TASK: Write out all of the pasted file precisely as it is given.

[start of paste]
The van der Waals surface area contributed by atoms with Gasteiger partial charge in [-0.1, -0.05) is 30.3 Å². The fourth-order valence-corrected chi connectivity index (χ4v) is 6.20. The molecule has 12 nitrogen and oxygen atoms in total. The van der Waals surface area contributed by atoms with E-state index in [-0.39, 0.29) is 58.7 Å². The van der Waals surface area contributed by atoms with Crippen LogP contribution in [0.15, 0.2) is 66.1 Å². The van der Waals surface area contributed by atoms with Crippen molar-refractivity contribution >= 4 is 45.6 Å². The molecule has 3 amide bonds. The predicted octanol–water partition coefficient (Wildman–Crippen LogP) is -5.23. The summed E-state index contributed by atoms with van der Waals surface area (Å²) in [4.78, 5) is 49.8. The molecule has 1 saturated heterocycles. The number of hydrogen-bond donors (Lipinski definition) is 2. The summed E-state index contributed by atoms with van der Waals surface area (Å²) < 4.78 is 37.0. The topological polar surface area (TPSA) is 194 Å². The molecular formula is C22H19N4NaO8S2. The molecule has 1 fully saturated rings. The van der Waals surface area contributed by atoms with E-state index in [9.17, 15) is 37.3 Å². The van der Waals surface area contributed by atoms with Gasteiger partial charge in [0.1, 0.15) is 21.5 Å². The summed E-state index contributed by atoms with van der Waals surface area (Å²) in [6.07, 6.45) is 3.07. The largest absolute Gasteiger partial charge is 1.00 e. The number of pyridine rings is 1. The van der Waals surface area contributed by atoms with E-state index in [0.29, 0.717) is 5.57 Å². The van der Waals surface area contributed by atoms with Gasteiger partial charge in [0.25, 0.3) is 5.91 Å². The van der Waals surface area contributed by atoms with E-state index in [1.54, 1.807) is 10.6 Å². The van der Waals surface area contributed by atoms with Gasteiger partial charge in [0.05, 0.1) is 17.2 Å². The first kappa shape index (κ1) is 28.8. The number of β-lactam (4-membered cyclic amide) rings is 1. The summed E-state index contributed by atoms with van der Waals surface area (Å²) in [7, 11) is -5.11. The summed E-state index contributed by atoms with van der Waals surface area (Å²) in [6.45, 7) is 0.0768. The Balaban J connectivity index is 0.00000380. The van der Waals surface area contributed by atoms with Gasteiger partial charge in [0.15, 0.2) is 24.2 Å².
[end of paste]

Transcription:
The van der Waals surface area contributed by atoms with Gasteiger partial charge in [-0.1, -0.05) is 30.3 Å². The fourth-order valence-corrected chi connectivity index (χ4v) is 6.20. The molecule has 12 nitrogen and oxygen atoms in total. The van der Waals surface area contributed by atoms with E-state index in [-0.39, 0.29) is 58.7 Å². The van der Waals surface area contributed by atoms with Crippen LogP contribution in [0.15, 0.2) is 66.1 Å². The van der Waals surface area contributed by atoms with Crippen molar-refractivity contribution >= 4 is 45.6 Å². The molecule has 3 amide bonds. The predicted octanol–water partition coefficient (Wildman–Crippen LogP) is -5.23. The summed E-state index contributed by atoms with van der Waals surface area (Å²) in [4.78, 5) is 49.8. The molecule has 1 saturated heterocycles. The number of hydrogen-bond donors (Lipinski definition) is 2. The summed E-state index contributed by atoms with van der Waals surface area (Å²) < 4.78 is 37.0. The topological polar surface area (TPSA) is 194 Å². The molecular formula is C22H19N4NaO8S2. The molecule has 1 fully saturated rings. The van der Waals surface area contributed by atoms with E-state index in [9.17, 15) is 37.3 Å². The van der Waals surface area contributed by atoms with Gasteiger partial charge in [0.1, 0.15) is 21.5 Å². The summed E-state index contributed by atoms with van der Waals surface area (Å²) in [6.07, 6.45) is 3.07. The largest absolute Gasteiger partial charge is 1.00 e. The number of pyridine rings is 1. The van der Waals surface area contributed by atoms with E-state index in [0.29, 0.717) is 5.57 Å². The van der Waals surface area contributed by atoms with Gasteiger partial charge in [0.25, 0.3) is 5.91 Å². The van der Waals surface area contributed by atoms with E-state index in [1.54, 1.807) is 10.6 Å². The van der Waals surface area contributed by atoms with Gasteiger partial charge in [0.05, 0.1) is 17.2 Å². The first kappa shape index (κ1) is 28.8. The number of β-lactam (4-membered cyclic amide) rings is 1. The summed E-state index contributed by atoms with van der Waals surface area (Å²) in [7, 11) is -5.11. The summed E-state index contributed by atoms with van der Waals surface area (Å²) in [6.45, 7) is 0.0768. The Balaban J connectivity index is 0.00000380. The van der Waals surface area contributed by atoms with Gasteiger partial charge in [0.15, 0.2) is 24.2 Å².